In the second dialogue the same guest announces that pain is an evil. Cicero argues that its sufferings may be overcome, not by the use of Epicurean maxims,—"Short if severe, and light if long," but by fortitude and patience; and he censures those philosophers who have represented pain in too formidable colours, and reproaches those poets who have described their heroes as yielding to its influence. Pain can be neutralized only when moral evil is regarded as the sole evil, or as the greatest of evils that the ills of body and of fortune are held to be infinitesimally small in comparison with it.
In the third book, Cicero treats of the best alleviations of sorrow. Cicero's treatment of this is closely parallel to that of pain. He observes that grief is postponed or omitted in times of stress or peril, and he notes that grief is often put on or continued solely because the world expects it. People have a false estimate of the causes of grief: deficiencies in wisdom and virtue, which ought to be the objects of the profoundest sorrow, occasioning less regret than is produced by comparatively slight disappointments or losses. To foresee calamities, and be prepared for them, is either to repel their assaults, or to mitigate their severity. After they have occurred, we ought to remember that grieving cannot help us, and that misfortunes are not peculiar to ourselves, but are the common lot of humanity. Pain and grief may be met, borne and overcome so as not to interfere with our happiness and our permanent well-being.
The fourth book treats those passions and vexations which Cicero considers as diseases of the soul. These Cicero classes under the four Stoic divisions: grief (including forms such as envy), fear, excessive gladness, and immoderate desire. They all result from false opinions as to evil and good. Grief and fear arise from the belief that their objects are real and great evils; undue gladness and desire, from the belief that their objects are real and great goods. The only preventive or remedy is the regarding, with the Stoics, of virtue as the sole good, and vice as the sole evil, or, at the least, with the Peripatetics, considering moral good and evil as the extremes of good and evil that no good or evil of body or of fortune can be of any comparative significance.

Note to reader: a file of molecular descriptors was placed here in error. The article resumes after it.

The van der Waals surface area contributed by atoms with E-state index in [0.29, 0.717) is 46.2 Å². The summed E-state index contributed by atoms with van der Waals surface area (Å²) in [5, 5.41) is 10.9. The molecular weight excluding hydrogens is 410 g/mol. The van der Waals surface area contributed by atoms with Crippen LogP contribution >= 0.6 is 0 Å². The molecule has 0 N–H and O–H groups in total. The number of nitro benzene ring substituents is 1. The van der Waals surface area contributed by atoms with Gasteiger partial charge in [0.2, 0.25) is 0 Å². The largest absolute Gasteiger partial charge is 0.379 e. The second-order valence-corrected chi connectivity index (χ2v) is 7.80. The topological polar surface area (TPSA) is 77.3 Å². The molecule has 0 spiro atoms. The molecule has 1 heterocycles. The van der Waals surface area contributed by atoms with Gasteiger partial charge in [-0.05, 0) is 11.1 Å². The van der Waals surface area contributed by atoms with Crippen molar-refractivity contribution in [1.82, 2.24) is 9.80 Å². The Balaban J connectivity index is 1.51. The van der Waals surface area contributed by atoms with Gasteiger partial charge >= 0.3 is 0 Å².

In the fifth book Cicero attempts to prove that virtue alone is sufficient for happiness. Here his opinion coincides largely with the Stoic view, more so than in some of his other works such as De Finibus written shortly before. Virtue is entirely sufficient for a happy life under all possible circumstances: in poverty, in exile, in blindness, in deafness, even under torture. Happiness and misery depend on character and are independent of circumstances, and Virtue is the source of all in this earthly life that is worth living for.
The work contains frequent allusion to ancient fable, the events of Greek and Roman history, and the memorable sayings of heroes and sages. Cicero references also the ancient Latin poets and quotes from their works. The Tusculan Disputations is the locus classicus of the legend of the Sword of Damocles, as well as of the sole mention of cultura animi as an agricultural metaphor for human culture. Cicero also mentions disapprovingly Amafinius, one of the first Latin writers on philosophy in Rome.
The rhetor's theme De contemptu mundi, on the contempt of the world, was taken up by Boethius in the troubled closing phase of Late Antiquity and by Bernard of Cluny in the first half of the 12th century.